Giorgio Armani bags were produced by exploited Chinese workers near Milan, Italian police say

In this frame grab taken from a footage released, Friday, April 5, 2024, by the Italian Carabinieri, paramilitary police, showing a bedroom in a workshop where leathergoods were being made in northern Italy. Underpaid and exploited Chinese workers working for an unauthorized subcontractor made handbags and accessories for the Giorgio Armani fashion house that was contracted through a subsidiary that did not properly monitor conditions, Italian police said in a statement Friday. The Giorgio Armani fashion house denied abuses by GA Operations, which produces Giorgio Armani fashion collections. (Italian Carabinieri Via AP)
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Associated Press

MILAN (AP) — Exploited Chinese workers employed in Italy by an unauthorized subcontractor made handbags and accessories for the Giorgio Armani fashion house in a series of supply chain abuses that the in-house production company failed to properly monitor, Italian police said Friday.

The fashion house denied wrongdoing by GA Operations, which produces apparel, accessories and home decor for the Giorgio Armani Group brands.

“The company has always had control and prevention measures in place to minimize abuses in the supply chain,” the Armani statement said. “GA Operations will collaborate with the utmost transparency with the competent bodies to clarify its position on the matter.”

According to police, GA Operations hired a subcontractor, which in turn hired unauthorized Chinese subcontractors that employed workers under the table, some of whom were in Italy illegally. They allegedly disregarded health and safety regulations as well as rules governing working hours, breaks and days off.

Police said it was part of a system of caporalato, the illegal intermediation and exploitation of workers most often associated with the agricultural sector. Four Chinese factory owners face a separate criminal investigation for their role.

GA Operations, meanwhile, is not under investigation, but has been placed under judicial administration for up to a year as part of a procedure to ensure legal operations, said Carabinieri Lt. Col. Loris Baldassarre.

A diagram released by police indicated that the Chinese subcontractor was paid 93 euros ($100) for a handbag that the fashion house sold for around 1,800 euros (around $1950). The authorized subcontractor, acting as the middleman but without real production capabilities, was paid 250 euros for the same bag, pocketing 157 euros for each bag, police said.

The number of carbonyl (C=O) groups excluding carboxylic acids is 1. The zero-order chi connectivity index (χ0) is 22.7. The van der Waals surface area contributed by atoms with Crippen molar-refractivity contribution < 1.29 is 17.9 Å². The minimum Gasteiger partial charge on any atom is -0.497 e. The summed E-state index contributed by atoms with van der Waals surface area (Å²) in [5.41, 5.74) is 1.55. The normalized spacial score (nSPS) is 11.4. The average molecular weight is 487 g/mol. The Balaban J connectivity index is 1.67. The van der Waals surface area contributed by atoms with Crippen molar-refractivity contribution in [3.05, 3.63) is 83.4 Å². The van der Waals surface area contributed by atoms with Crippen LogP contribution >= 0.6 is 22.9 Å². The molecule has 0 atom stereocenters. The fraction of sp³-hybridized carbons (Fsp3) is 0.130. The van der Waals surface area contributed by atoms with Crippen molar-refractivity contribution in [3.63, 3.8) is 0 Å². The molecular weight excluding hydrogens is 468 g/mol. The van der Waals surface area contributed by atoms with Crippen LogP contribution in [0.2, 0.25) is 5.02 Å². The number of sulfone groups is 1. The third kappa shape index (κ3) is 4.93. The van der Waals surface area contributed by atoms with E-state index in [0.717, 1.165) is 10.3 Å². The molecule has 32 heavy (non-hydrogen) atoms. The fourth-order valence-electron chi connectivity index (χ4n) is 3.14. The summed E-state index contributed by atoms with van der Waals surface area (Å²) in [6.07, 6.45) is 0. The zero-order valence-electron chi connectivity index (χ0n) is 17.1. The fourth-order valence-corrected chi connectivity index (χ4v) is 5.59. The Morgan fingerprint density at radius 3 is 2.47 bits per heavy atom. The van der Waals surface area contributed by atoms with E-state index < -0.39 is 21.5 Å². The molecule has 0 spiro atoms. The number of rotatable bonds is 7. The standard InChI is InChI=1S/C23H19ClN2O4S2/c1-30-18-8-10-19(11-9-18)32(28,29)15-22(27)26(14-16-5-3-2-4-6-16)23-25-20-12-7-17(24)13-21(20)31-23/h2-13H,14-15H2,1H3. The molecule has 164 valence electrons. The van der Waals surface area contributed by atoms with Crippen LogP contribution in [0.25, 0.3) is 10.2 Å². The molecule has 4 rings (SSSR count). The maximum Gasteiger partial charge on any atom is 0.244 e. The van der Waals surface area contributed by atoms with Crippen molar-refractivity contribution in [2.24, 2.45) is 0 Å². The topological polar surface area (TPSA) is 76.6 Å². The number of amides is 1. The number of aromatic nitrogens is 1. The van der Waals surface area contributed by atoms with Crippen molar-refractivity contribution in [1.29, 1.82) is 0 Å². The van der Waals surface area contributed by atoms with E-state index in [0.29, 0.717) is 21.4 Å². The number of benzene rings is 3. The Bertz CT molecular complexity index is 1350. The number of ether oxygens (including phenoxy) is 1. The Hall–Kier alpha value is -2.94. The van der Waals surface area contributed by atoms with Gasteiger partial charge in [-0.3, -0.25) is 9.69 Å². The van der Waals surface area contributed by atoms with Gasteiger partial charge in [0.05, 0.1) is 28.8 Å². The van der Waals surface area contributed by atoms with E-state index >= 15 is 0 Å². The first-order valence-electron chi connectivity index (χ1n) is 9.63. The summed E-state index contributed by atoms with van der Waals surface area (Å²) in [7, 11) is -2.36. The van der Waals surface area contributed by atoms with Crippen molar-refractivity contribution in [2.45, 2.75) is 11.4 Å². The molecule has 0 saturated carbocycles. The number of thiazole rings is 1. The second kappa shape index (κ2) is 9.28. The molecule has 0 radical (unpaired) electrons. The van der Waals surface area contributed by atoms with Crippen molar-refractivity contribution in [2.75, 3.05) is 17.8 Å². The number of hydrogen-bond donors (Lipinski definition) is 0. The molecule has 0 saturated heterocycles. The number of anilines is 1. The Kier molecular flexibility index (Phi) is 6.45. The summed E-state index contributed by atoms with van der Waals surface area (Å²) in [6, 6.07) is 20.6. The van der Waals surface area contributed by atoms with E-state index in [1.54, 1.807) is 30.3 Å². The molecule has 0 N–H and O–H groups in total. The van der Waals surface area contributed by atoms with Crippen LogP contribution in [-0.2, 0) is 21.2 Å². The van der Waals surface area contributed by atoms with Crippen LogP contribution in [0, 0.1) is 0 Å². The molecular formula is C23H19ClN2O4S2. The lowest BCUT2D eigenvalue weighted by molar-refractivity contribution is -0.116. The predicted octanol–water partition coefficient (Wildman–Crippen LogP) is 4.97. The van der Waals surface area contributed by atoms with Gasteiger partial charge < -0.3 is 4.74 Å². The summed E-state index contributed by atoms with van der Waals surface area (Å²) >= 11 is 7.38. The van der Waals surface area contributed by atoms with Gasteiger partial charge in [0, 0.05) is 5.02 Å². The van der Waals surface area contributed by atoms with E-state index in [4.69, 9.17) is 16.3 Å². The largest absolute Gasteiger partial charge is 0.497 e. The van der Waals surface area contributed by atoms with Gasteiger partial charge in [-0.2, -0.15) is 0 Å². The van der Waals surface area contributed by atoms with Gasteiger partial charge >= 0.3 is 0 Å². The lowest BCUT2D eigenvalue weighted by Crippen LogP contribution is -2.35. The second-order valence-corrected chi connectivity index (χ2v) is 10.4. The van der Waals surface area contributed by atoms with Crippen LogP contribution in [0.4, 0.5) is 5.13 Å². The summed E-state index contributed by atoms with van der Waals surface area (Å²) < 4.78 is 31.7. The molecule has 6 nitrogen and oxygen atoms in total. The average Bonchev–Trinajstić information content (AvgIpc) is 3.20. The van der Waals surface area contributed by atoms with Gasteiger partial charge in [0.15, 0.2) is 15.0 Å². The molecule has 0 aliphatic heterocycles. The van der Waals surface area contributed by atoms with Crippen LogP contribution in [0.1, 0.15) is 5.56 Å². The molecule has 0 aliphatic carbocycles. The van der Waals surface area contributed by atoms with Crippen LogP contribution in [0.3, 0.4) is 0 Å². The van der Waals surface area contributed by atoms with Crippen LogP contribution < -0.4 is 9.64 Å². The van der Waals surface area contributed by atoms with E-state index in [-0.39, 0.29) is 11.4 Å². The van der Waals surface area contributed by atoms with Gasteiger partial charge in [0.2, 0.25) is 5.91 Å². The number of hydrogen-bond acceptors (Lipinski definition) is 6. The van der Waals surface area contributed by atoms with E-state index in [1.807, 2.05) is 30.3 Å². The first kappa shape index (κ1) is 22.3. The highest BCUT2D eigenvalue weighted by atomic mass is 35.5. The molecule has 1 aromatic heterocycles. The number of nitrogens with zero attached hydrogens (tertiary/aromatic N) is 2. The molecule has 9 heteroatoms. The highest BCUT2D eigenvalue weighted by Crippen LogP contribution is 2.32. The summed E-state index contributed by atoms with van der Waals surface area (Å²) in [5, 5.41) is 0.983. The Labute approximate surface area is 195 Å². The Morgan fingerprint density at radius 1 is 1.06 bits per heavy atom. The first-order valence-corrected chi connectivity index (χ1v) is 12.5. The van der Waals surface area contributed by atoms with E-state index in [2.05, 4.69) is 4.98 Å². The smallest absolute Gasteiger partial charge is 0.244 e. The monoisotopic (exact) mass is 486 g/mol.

“The system allows for maximizing profits (in which) the Chinese factory actually produces the products, lowering labor costs by resorting to off-the-books and illegal workers,” police said in a statement.

A video released by carabinieri shows a workshop where leather goods were being made, with two beds with blankets in an adjacent office. A second-floor dormitory, reached through a gated stairway, had a set of bunkbeds and another bed strewn with clothes and blankets.

Cooking pots were piled in a filthy bathroom alongside a broken sink and a pot with water containing what appears to be eel. A makeshift kitchen included a gas burner next to a wall splattered with food. Dirty dishes and uneaten food were piled on the sink. Cardboard was taped over windows.

The finding is part of a wider investigation into the fashion supply chain operating in the Milan and Bergamo provinces, which placed bag and accessory maker Alviero Martini Spa under judicial administration in January, Baldassarre said.

In the more recent case, police investigated four illegally operating factories with unhealthy working conditions and a series of safety violations, including illegal dormitories with “sanitary and hygienic conditions below the ethical minimum.”

The factories were ordered closed, and the four Chinese owners facing a separate criminal investigation were handed fines and administrative sanctions totaling 145,000 euros (nearly $157,000).